Interview: Naomi Wood – Author of Mrs. Hemingway

I am very pleased to interview Naomi Wood, a published author from London whose new book, Mrs. Hemingway, is soon to be released in the UK and later in the US. A brief description of Mrs. Hemingway from Amazon UK is as follows:

In the dazzling summer of 1926, Ernest Hemingway and his wife Hadley travel from their home in Paris to a villa in the south of France. They swim, play bridge and drink gin. But wherever they go they are accompanied by the glamorous and irrepressible Fife. Fife is Hadley’s best friend. She is also Ernest’s lover. Hadley is the first Mrs. Hemingway, but neither she nor Fife will be the last. Over the ensuing decades, Ernest’s literary career will blaze a trail, but his marriages will be ignited by passion and deceit. Four extraordinary women will learn what it means to love the most famous writer of his generation, and each will be forced to ask herself how far she will go to remain his wife… Luminous and intoxicating, Mrs. Hemingway portrays real lives with rare intimacy and plumbs the depths of the human heart.

–UK cover for Mrs. Hemingway

A brief bio from Ms. Wood’s own website:

I am a writer based in London, England. I grew up in Yorkshire and then when I was eight my parents announced we were moving to Hong Kong. We had never been there. In fact, none of us had ever been to Asia! It was quite an adventure. We ended up staying in Hong Kong for ten years until I moved back to study English Literature at the University of Cambridge.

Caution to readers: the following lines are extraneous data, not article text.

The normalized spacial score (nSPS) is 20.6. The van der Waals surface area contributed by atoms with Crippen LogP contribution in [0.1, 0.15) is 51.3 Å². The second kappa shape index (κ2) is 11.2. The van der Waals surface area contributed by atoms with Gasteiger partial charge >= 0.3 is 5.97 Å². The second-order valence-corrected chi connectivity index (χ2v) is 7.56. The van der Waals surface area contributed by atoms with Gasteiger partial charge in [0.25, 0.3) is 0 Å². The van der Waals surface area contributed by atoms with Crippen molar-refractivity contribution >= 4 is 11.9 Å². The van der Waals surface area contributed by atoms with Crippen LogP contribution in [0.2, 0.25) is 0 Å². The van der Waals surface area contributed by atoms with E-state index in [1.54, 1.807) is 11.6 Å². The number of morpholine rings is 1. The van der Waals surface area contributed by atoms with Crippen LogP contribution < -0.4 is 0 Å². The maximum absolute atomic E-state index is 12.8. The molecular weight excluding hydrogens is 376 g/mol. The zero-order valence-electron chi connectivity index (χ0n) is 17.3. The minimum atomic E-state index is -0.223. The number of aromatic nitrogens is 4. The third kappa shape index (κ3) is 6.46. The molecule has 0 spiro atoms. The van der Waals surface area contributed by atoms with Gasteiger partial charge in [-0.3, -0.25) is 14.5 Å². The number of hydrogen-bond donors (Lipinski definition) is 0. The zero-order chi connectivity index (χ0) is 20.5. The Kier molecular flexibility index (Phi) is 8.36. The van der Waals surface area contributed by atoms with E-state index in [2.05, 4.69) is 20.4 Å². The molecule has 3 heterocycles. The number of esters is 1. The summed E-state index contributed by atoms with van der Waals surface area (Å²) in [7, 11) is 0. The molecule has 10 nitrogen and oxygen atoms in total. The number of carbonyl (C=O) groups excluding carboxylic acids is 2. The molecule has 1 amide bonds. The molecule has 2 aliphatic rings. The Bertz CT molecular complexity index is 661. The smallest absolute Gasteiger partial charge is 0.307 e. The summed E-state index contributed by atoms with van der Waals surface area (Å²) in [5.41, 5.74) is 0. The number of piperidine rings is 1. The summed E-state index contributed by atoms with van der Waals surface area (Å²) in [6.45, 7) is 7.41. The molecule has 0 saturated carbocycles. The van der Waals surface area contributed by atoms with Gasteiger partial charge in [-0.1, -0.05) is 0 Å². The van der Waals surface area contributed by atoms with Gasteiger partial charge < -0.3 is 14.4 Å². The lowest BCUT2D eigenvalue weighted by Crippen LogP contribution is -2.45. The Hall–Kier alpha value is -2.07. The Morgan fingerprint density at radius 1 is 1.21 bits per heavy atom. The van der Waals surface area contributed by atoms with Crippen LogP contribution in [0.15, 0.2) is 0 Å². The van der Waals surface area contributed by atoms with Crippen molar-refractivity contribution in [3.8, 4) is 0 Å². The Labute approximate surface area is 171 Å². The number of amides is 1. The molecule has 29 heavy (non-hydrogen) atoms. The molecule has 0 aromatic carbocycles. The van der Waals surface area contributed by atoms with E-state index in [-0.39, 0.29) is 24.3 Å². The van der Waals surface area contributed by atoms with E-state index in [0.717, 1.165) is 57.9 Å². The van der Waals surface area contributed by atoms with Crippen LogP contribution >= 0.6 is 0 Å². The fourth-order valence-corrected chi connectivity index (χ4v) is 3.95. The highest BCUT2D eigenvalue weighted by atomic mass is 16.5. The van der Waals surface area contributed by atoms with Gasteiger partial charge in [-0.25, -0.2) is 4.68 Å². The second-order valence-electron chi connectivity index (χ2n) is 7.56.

After a short stint working for Random House, I went back to academia to study for the Masters in Creative Writing at UEA (University of East Anglia), where I wrote (and workshopped) my first novel, The Godless Boys. This was then published in the UK and Norway in 2011. The film option to The Godless Boys has been sold, and I’ve been lucky enough to work with some wonderful people on the screenplay. More on that soon… hopefully!

After my MA, I then stayed on for a fully-funded Doctorate at UEA: this was where Mrs. Hemingway was born! Research has taken me as far afield as Chicago, Boston, Key West, Cuba, Antibes and Paris. I also spent five months as a fully-funded resident scholar at the Library of Congress in Washington DC, and was the British Library’s 2012 Eccles Centre Writer in Resident. Mrs. Hemingway will be published in the US, UK, Czech Republic, Hungary, Poland, Russia and Spain.